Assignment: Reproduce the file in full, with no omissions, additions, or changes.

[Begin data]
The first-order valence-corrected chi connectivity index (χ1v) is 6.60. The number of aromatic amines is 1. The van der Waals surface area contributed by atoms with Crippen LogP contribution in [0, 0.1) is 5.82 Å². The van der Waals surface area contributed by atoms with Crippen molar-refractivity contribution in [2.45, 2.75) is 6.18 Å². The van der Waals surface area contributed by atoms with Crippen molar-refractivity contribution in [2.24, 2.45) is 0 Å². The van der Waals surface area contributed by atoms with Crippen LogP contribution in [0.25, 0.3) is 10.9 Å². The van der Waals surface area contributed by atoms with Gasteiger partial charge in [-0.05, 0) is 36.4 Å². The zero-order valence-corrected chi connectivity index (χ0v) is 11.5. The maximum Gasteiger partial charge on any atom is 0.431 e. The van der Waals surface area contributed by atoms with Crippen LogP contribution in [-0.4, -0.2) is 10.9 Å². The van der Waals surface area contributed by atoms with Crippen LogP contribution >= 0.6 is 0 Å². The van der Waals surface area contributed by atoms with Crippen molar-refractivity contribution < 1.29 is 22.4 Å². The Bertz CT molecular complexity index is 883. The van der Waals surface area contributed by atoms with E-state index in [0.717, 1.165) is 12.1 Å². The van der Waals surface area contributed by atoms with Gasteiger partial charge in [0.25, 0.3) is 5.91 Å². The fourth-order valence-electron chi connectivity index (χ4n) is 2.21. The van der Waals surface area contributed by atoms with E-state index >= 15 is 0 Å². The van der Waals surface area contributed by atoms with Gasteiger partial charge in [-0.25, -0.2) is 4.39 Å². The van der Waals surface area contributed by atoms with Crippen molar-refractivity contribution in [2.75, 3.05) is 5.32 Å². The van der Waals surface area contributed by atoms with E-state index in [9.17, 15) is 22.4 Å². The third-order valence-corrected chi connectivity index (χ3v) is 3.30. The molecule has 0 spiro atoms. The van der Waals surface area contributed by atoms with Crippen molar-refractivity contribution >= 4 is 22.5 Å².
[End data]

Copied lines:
The first-order valence-corrected chi connectivity index (χ1v) is 6.60. The number of aromatic amines is 1. The van der Waals surface area contributed by atoms with Crippen LogP contribution in [0, 0.1) is 5.82 Å². The van der Waals surface area contributed by atoms with Crippen molar-refractivity contribution in [2.45, 2.75) is 6.18 Å². The van der Waals surface area contributed by atoms with Crippen molar-refractivity contribution in [2.24, 2.45) is 0 Å². The van der Waals surface area contributed by atoms with Crippen LogP contribution in [0.25, 0.3) is 10.9 Å². The van der Waals surface area contributed by atoms with Gasteiger partial charge in [-0.05, 0) is 36.4 Å². The zero-order valence-corrected chi connectivity index (χ0v) is 11.5. The maximum Gasteiger partial charge on any atom is 0.431 e. The van der Waals surface area contributed by atoms with Crippen LogP contribution in [-0.4, -0.2) is 10.9 Å². The van der Waals surface area contributed by atoms with Crippen LogP contribution >= 0.6 is 0 Å². The van der Waals surface area contributed by atoms with Crippen molar-refractivity contribution < 1.29 is 22.4 Å². The Bertz CT molecular complexity index is 883. The van der Waals surface area contributed by atoms with E-state index in [0.717, 1.165) is 12.1 Å². The van der Waals surface area contributed by atoms with Gasteiger partial charge in [0.25, 0.3) is 5.91 Å². The fourth-order valence-electron chi connectivity index (χ4n) is 2.21. The van der Waals surface area contributed by atoms with E-state index >= 15 is 0 Å². The van der Waals surface area contributed by atoms with Gasteiger partial charge in [-0.25, -0.2) is 4.39 Å². The van der Waals surface area contributed by atoms with Crippen molar-refractivity contribution in [2.75, 3.05) is 5.32 Å². The van der Waals surface area contributed by atoms with E-state index in [9.17, 15) is 22.4 Å². The third-order valence-corrected chi connectivity index (χ3v) is 3.30. The molecule has 0 spiro atoms. The van der Waals surface area contributed by atoms with Crippen molar-refractivity contribution >= 4 is 22.5 Å².